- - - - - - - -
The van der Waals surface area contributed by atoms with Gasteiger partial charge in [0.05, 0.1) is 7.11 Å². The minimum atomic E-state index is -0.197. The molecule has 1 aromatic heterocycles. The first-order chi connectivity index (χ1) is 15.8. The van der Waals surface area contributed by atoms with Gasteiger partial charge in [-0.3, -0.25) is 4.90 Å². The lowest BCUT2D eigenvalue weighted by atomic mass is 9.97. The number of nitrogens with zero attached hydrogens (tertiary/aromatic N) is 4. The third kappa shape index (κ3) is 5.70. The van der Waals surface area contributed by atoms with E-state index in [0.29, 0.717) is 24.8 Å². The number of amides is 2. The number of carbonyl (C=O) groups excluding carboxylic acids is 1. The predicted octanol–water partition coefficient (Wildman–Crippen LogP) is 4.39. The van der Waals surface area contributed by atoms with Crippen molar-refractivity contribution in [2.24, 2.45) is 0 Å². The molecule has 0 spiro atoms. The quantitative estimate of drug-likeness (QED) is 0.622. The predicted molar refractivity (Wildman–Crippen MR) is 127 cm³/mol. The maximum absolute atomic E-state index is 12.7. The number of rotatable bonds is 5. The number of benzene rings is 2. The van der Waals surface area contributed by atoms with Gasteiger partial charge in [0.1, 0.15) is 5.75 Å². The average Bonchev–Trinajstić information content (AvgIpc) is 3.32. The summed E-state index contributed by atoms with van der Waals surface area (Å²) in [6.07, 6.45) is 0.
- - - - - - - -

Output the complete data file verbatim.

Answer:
The van der Waals surface area contributed by atoms with Gasteiger partial charge in [0.05, 0.1) is 7.11 Å². The minimum atomic E-state index is -0.197. The molecule has 1 aromatic heterocycles. The first-order chi connectivity index (χ1) is 15.8. The van der Waals surface area contributed by atoms with Gasteiger partial charge in [-0.3, -0.25) is 4.90 Å². The lowest BCUT2D eigenvalue weighted by atomic mass is 9.97. The number of nitrogens with zero attached hydrogens (tertiary/aromatic N) is 4. The third kappa shape index (κ3) is 5.70. The van der Waals surface area contributed by atoms with E-state index in [0.29, 0.717) is 24.8 Å². The number of amides is 2. The number of carbonyl (C=O) groups excluding carboxylic acids is 1. The predicted octanol–water partition coefficient (Wildman–Crippen LogP) is 4.39. The van der Waals surface area contributed by atoms with Crippen molar-refractivity contribution in [2.24, 2.45) is 0 Å². The molecule has 0 spiro atoms. The quantitative estimate of drug-likeness (QED) is 0.622. The predicted molar refractivity (Wildman–Crippen MR) is 127 cm³/mol. The maximum absolute atomic E-state index is 12.7. The number of rotatable bonds is 5. The number of benzene rings is 2. The van der Waals surface area contributed by atoms with Gasteiger partial charge in [0.1, 0.15) is 5.75 Å². The average Bonchev–Trinajstić information content (AvgIpc) is 3.32. The summed E-state index contributed by atoms with van der Waals surface area (Å²) in [6.07, 6.45) is 0.